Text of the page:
It happens in Vegas: change

Vegas

The bright lights of the Las Vegas Strip.

My first visit to Las Vegas was in 1999. A buddy and I booked the best hotel deal we could find, and not knowing the geography, we ended up in the Stratosphere, at the far north end of the Strip away from most of the action.

In subsequent trips, we’ve got a little smarter and stayed at hotels at the southern end of the strip, where most of the big hotels are located, but often still trying to get a decent room and eschewing the larger luxury casinos, which have grown in size and number since 1999.

The last couple of years, trips with the buddies to Vegas have been less frequent, but the hotels I’ve stayed at have gotten more upscale. Marriage and getting older does that I guess.

We did managed to renew what for a while was an annual trip a few weeks ago. As always, there was gambling, golf (though I don’t play, and stayed behind while the rest of the guys hit the links) and there was the food. It used to be that a quick meal at any old place would do. This year we renewed a recent tradition of having at least one dinner at a nice restaurant.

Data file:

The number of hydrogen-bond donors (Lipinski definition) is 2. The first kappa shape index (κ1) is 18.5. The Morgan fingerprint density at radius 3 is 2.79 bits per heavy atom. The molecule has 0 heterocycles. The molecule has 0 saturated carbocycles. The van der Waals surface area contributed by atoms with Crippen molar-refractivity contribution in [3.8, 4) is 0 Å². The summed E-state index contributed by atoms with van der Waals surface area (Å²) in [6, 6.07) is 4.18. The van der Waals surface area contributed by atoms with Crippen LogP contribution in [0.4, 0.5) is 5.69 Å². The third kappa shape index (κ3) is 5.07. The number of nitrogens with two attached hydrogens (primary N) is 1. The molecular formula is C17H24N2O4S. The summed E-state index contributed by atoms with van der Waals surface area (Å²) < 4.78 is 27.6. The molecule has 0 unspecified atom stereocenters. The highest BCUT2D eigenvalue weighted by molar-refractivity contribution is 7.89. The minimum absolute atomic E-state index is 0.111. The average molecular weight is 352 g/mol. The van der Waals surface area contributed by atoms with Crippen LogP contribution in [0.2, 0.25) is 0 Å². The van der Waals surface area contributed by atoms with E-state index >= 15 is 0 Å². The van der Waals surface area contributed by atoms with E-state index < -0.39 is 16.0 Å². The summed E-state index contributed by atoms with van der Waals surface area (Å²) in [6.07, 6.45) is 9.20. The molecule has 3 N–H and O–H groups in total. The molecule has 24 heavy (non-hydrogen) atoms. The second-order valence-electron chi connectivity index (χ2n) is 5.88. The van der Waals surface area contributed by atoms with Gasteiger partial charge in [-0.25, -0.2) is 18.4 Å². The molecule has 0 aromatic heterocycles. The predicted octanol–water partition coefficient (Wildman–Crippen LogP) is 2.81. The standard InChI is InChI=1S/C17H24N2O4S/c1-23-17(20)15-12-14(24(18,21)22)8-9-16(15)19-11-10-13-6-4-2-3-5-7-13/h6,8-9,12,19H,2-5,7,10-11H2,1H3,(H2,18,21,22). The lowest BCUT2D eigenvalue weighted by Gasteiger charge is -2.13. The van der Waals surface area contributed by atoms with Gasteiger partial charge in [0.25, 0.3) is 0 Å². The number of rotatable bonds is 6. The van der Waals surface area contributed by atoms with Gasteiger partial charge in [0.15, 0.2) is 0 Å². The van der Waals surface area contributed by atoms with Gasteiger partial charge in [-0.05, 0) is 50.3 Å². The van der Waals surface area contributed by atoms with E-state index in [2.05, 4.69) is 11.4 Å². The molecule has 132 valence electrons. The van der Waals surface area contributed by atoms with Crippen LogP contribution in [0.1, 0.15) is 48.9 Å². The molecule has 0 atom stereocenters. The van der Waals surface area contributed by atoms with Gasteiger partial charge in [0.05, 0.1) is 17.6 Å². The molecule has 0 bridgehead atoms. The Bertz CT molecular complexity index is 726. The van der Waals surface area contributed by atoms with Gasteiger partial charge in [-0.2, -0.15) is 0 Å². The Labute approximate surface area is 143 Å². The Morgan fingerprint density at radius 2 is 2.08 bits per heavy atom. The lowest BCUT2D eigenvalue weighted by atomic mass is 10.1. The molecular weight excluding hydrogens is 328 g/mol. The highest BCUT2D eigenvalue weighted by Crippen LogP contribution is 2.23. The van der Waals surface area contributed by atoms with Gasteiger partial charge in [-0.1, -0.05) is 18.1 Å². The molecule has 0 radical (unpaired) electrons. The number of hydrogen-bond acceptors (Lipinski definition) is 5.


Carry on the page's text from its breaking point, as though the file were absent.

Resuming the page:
It was happening already when I first visited in 1999, but now Vegas has solidified its position as one of the culinary capitals in the country. Many of the best chef’s have restaurants at the hotels on the Strip. It’s a far cry from the $1.99 buffets that a trip to Vegas used to be known associated with.

We went to Roy’s restaurant, a very nice Hawaiian fusion place (look for my story about Hawaiian food on the mainland in the summer edition of Hyphen). We ate at Roy’s a couple of years ago on our last trip as well, when we also tried Wolfgang Puck’s Postrio. The consensus was that Roy’s is a lot better. It’s not as crowded and the food was better and more affordable.

This year we tried the Sterling Brunch at Bally’s. It’s pricey, $65 per person, but it’s not your average quantity over quality buffet. It was all good. There was all the champagne you could drink, whole roasted lobster, oysters on the half shell, shrimp, sushi, sea bass, prime rib, a dessert bar and more.

Something is afoot at another regular spot on trips to Vegas: Star Trek the Experience at the Hilton. With no Trek TV show on the air now, there’s nothing to anchor the attraction to. Sure, for the hardcore fan, it’s still Mecca. But it’s been a few years since there’s been anything new and things are looking a bit dated. There was one part of the Promenade where it look liked they piled up boxes and other junk with no real effort to cover it. I still enjoy having a drink a Quark’s Bar and geeking out in the store, but with nothing new to look forward to, it’s losing some of its appeal.

It was a fun time had by all. The Bally’s buffet might have been the highlight of the weekend. That’s not something I would have said in 1999.

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